Meanwhile, Fringe could use the opposite — we could use a lot more speculation about the psychology of its characters. Sure, we get hints about the weird experiments that characters like Olivia underwent as kids. But that's not psychology, it's plot development. Fringe could stand to delve a bit more into what makes its characters tick.
And think about it — this is the right time for the two shows to swap writing staffs, too — House is going into a mental institution (where we first met Walter Bishop) and Walter is going to become a lot more independent and autonomous, letting him become more like House.
What would happen if these two soap operas traded off writing staffs? Bringing Alan Ball and his gang to the perennially conflicted mutants might do them the world of good — and maybe Heroes' writers would get their groove back if they got to write for Lafayette, Eric and the rest.
It's weird to think that both Heroes and True Blood are soap operas, but they kind of are — the main difference is, True Blood is a lot stickier (both in the sense that people obsess a lot more about True Blood's characters, and in the sense that there are weird fluids everywhere), while Heroes often has much higher stakes and more of a comic-book, action-adventure feel.
So it's easy to think of ways that the True Blood team could revitalize Heroes. As Lauren points out, "Sylar would actually eat brains." The weird murder-flirtation between Sylar and Claire would get a lot deeper, and all of the show's relationships would suddenly be much more gothic and byzantine.
The dark, secret world of the Company, with its endless family drama going back decades, would gain a whole new layer of murkiness and detail, much like all the stuff we're learning about vampire society on True Blood. We'd get a lot more fun, quirky world-building moments on Heroes. And can you picture Alan Ball writing HRG, the tormented-but-suave-but-dorky family man? He would suddenly have a lot more layers. And he'd be naked.
But the much-maligned Heroes team could also bring some fun to True Blood. One of the things Heroes does really well is come up with out-of-left-field superpowers and then imagine how they would really work, and how they'd affect your life, in reality. If the Heroes writers ran True Blood, Jason would probably get powers similar to Sookies — except, of course, he would see the future. You might see a bit more of how the strange mixture of powers in Bon Temps actually messes with people's lives. Plus maybe the Heroes writers could cut loose and write the kind of beyond-dysfunctional, messed-up characters that they don't get to create that often. And it would be fascinating to see Heroes deal with the added theme of religion that crops up a lot in True Blood.
These are both shows about science, and about the quirky people who make a living off science. In AMC's critically acclaimed Breaking Bad, we follow Walter White, a high school chemistry teacher who's got a pregnant wife and a son with cerebral palsy, and then he finds out he's got terminal lung cancer. His insurance won't pay for the treatments, so he decides to start making and selling methamphetamine to secure his family's future. Meanwhile, in Eureka, there's a whole town full of science geniuses who create oddball projects for fun and profit, with often disastrous (but never horrifying) results.
So they're both about people using science to get ahead, but Breaking Bad is about the dark, nasty side of science, while Eureka is happy and easy-going. Everybody's rich, or at least comfortable, in Eureka, while Walter White is barely getting by and needs to resort to drug-dealing to save his family from ruin. (Walter's drug-dealer name is "Heisenberg," and he uses mercury fulminate, an explosive, as a weapon. He also uses his chemistry-teacher knowledge to quadruple his meth production.)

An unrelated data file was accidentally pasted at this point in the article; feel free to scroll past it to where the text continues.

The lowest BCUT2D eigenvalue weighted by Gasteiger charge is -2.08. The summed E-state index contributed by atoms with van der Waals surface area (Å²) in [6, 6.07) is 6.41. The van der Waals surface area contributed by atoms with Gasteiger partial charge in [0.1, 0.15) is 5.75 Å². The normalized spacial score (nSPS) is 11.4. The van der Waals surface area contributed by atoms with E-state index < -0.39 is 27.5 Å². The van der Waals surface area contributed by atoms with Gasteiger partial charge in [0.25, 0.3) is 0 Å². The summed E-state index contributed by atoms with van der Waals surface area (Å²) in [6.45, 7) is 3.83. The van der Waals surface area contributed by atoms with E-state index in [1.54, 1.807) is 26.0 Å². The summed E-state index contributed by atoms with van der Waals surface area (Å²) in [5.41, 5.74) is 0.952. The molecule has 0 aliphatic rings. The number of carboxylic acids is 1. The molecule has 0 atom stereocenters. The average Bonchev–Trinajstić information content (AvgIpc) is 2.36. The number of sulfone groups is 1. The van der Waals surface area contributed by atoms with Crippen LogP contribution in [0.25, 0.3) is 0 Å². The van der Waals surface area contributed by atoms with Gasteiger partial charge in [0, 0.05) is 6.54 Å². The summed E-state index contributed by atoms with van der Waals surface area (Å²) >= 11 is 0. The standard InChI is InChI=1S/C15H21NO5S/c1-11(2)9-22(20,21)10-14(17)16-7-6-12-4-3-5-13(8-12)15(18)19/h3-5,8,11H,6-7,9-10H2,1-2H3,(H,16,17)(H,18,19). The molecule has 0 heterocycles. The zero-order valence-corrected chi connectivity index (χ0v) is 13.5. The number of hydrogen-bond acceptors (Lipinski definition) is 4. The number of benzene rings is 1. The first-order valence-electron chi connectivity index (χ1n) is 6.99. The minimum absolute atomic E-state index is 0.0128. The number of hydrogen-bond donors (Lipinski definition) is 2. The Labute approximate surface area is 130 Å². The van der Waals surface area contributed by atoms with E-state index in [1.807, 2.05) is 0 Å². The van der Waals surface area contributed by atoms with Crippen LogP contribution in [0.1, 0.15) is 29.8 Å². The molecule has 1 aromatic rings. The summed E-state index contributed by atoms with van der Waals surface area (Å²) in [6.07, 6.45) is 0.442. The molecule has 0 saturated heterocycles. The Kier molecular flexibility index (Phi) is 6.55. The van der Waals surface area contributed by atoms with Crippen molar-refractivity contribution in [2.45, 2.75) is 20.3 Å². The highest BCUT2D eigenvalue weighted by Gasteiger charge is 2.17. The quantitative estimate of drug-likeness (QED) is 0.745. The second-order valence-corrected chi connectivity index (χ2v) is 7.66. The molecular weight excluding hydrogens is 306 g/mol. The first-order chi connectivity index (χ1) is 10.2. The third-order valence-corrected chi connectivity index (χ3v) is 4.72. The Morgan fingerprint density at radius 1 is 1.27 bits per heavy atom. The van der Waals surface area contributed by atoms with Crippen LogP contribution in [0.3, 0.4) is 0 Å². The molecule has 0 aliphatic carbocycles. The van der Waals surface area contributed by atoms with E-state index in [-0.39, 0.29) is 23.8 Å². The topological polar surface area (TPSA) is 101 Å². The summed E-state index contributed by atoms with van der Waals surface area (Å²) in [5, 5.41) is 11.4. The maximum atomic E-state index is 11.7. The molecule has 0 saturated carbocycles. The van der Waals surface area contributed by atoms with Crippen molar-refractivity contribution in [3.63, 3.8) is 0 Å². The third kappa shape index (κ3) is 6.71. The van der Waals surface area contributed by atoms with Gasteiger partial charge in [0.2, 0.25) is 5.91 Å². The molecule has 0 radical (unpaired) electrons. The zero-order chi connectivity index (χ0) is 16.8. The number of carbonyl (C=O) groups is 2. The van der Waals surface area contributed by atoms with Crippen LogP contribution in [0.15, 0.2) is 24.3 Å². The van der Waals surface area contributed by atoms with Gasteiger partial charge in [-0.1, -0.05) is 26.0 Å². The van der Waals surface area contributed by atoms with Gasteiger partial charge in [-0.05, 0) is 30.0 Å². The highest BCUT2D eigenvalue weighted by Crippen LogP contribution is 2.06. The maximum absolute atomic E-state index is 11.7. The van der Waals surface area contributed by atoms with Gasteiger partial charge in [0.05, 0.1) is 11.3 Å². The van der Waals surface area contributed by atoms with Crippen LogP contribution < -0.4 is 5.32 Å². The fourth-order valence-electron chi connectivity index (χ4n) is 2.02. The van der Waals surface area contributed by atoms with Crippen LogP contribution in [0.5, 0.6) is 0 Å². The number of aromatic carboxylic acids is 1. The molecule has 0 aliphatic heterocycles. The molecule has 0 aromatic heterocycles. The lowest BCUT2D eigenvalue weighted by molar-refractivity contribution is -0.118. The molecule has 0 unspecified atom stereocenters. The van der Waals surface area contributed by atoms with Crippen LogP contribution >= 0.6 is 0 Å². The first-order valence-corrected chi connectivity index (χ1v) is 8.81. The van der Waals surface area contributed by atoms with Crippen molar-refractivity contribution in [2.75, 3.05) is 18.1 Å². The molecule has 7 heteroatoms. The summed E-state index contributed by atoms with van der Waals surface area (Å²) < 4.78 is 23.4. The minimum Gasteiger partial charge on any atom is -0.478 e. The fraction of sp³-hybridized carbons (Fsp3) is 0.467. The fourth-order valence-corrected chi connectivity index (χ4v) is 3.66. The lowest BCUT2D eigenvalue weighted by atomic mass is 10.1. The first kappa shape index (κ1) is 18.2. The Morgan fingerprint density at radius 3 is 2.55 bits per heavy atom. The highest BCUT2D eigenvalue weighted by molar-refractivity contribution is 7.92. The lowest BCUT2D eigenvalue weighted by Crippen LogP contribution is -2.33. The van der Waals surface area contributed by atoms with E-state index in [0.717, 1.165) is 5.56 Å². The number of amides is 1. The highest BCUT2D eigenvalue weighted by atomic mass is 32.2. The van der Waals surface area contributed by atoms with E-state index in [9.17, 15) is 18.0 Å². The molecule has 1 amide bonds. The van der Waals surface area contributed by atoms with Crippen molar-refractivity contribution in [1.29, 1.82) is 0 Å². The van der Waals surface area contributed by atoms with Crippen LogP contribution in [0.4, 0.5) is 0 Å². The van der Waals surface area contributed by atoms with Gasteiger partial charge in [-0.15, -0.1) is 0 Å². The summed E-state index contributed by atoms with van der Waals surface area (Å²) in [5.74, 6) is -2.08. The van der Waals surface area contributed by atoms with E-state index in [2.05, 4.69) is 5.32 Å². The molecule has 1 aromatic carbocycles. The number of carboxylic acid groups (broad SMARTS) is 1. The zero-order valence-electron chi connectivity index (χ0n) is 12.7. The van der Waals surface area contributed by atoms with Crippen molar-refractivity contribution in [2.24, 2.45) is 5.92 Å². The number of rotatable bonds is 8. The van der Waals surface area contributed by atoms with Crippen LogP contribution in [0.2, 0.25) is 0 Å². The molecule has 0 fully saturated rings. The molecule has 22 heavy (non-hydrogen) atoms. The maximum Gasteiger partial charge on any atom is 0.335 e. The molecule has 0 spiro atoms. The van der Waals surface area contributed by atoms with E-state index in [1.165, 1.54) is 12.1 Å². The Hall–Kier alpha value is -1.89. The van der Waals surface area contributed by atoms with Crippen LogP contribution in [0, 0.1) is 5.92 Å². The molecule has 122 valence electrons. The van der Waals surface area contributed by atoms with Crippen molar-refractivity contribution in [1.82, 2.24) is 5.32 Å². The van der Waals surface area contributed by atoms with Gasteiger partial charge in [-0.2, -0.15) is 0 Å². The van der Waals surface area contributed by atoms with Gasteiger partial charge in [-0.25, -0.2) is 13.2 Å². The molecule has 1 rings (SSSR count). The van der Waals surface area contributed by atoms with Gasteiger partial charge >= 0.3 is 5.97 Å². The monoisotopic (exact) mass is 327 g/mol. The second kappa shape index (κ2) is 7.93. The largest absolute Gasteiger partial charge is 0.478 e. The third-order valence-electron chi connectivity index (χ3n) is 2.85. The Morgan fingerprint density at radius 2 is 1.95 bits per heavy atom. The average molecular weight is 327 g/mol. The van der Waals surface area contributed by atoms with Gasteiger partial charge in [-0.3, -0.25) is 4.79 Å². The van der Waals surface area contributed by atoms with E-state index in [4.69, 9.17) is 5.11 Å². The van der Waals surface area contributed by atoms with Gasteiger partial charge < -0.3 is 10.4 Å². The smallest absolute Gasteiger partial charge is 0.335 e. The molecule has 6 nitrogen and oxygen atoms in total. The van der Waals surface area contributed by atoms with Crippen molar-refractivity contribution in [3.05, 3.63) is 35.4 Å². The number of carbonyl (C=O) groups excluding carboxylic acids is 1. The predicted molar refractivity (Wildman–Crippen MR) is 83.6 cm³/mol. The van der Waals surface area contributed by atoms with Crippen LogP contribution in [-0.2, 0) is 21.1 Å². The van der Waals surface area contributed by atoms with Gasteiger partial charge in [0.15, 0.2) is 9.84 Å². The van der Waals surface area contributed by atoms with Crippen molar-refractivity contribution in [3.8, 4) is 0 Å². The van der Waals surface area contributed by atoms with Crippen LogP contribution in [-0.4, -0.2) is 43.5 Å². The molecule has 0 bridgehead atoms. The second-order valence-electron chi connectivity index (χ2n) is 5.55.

So what would the writers of Eureka bring to Breaking Bad? Probably a lot more science shout-outs. In addition to using Heisenberg as his drug-dealer name, Walt would probably start finding himself experiencing things that are right out of classic science fiction movies. And the science would get a lot odder, with Walt possibly coming up with wild new additives to lace his meth with — meth that makes you start aging backwards? Maybe Walt would come up with some zanier ways of dealing with the drug lords he runs up against, like catching them in zero-gravity fields or something?
As for Eureka, the Breaking Bad writers might delve a little bit more into the underside of the little town of geniuses. Exactly how does their relationship with the Defense Dept. work? And what happens when some of their more potent inventions really do fall into drastically wrong hands?
These are two of the most vivid and fascinating animated shows on TV right now — so what would happen if you turned the Lucasfilm writers loose on the Venture Bros., and let the Venture staff have a crack at the Clone Wars?
The main difference between these shows, says Graeme, is that the Venture Bros. writers are deeply bitter whereas the Clone Wars' writers are, at their heart, very sincere.
So maybe if the Venture Bros. writers got to take a turn writing the Clone Wars, you'd immediately have more weird pop-culture humor. But you'd also get more investigation into the bitterness that's just under the surface of the Star Wars universe — the fact that Anakin is a jerk who's destined to become the scourge of the galaxy. Plus the fact that the clone army is made up of helpless slaves. All of the characters in Clone Wars would become a lot more neurotic, and the clones would become like the Venture Bros.' henchmen. Inevitably, the show would start pointing to more of the darkness in its premise, but also poking fun at it — and it might become like a better written version of Robot Chicken Star Wars along the way. Plus, it would be fantastic to see what the Venture Bros. scribes would do with Anakin.
Meanwhile, if the Clone Wars staff came over to Venture Bros., that show would become much more of a straightforward action-adventure show — it might become a bit like Johnny Quest, even. But we'd also suddenly see a lot more weird politics, and the show would start showing us different factions scheming and intriguing against each other. There might be less resolution in each episode — which is saying something, considering how little resolution Venture Bros. already gives us. And a revamped Venture Bros. would start giving us morals at the end of each episode, like "Remember, Brock, Sometimes violence ISN'T the answer."
Additional reporting by Graeme McMillan, Lauren Davis, Meredith Woerner and Annalee Newitz.